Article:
The Scandinavian region economic downturn was highlighted this week when Denmark confirmed it was in the worst recession in three decades while output in Sweden and Finland shrank the most in at least 17 years.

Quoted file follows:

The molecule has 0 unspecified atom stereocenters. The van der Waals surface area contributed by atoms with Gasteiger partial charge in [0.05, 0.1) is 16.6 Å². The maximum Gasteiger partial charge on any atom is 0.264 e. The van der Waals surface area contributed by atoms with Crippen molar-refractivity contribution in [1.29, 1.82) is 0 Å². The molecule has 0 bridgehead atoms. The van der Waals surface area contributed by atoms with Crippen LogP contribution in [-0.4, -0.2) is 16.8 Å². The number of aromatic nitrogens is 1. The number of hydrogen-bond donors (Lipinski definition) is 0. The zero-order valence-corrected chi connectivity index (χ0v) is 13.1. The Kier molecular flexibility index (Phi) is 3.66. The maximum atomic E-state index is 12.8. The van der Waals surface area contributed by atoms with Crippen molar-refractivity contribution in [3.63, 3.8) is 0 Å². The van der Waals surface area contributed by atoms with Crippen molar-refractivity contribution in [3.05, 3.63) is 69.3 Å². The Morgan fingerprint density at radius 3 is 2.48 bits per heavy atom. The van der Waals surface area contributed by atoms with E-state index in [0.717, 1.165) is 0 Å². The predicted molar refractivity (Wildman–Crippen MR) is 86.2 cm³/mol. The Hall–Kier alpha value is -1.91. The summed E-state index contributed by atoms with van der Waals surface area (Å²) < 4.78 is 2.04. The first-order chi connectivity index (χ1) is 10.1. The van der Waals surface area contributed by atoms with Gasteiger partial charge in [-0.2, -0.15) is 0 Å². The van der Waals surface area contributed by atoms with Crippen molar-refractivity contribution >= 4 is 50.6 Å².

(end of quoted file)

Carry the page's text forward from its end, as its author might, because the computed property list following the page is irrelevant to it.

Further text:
Danish gross domestic product fell 2% in the fourth quarter from the previous period, marking the severest recession since the 1970s. Swedish GDP shrank 2.4% in the period, the most in 18 years, and Finland's output slumped 1.3%, the most in 17 years, national statistics offices said. On February 19 Norway reported that its mainland economy contracted 0.2% in the fourth quarter. The Nordic region is more vulnerable than most to the slump in exports triggered by the global recession. Swedish exports from companies such as Ericsson AB, the world's largest maker of wireless networks, and truck maker Volvo AB, make up about half its GDP. In Finland exports account for about a third of the economy. The average export exposure in the US, Japan, and the European Union is only 10 to 15%, according to Robert Bergqvist, chief economist at SEB AB in Stockholm. "Finland's recession, which started with exports, has spread to services and retail sales," said Anssi Rantala, chief economist at the OP Bank Group Central Cooperative, a unit of the OP-Pohjola Group in Helsinki. "It will show in the jobless rate in the next few months." The Finnish economy may contract as much as 4.4% in 2009, Finance Minister Jyrki Katainen said on February 24. The unemployment rate rose to 7% in January from 6.1% in December as companies including the nation's biggest carbon- steel producer said it will cut jobs. Denmark's economy contracted as households spent less and the global financial crisis sapped demand for exports. The country is suffering more than neighbouring Sweden and Norway, according to Nordea Bank AB, and will be the only regional economy to contract for two consecutive years. Unemployment will double this year, Danske Bank A/S estimates, adding to pressure on consumers after house prices fell in the last four quarters.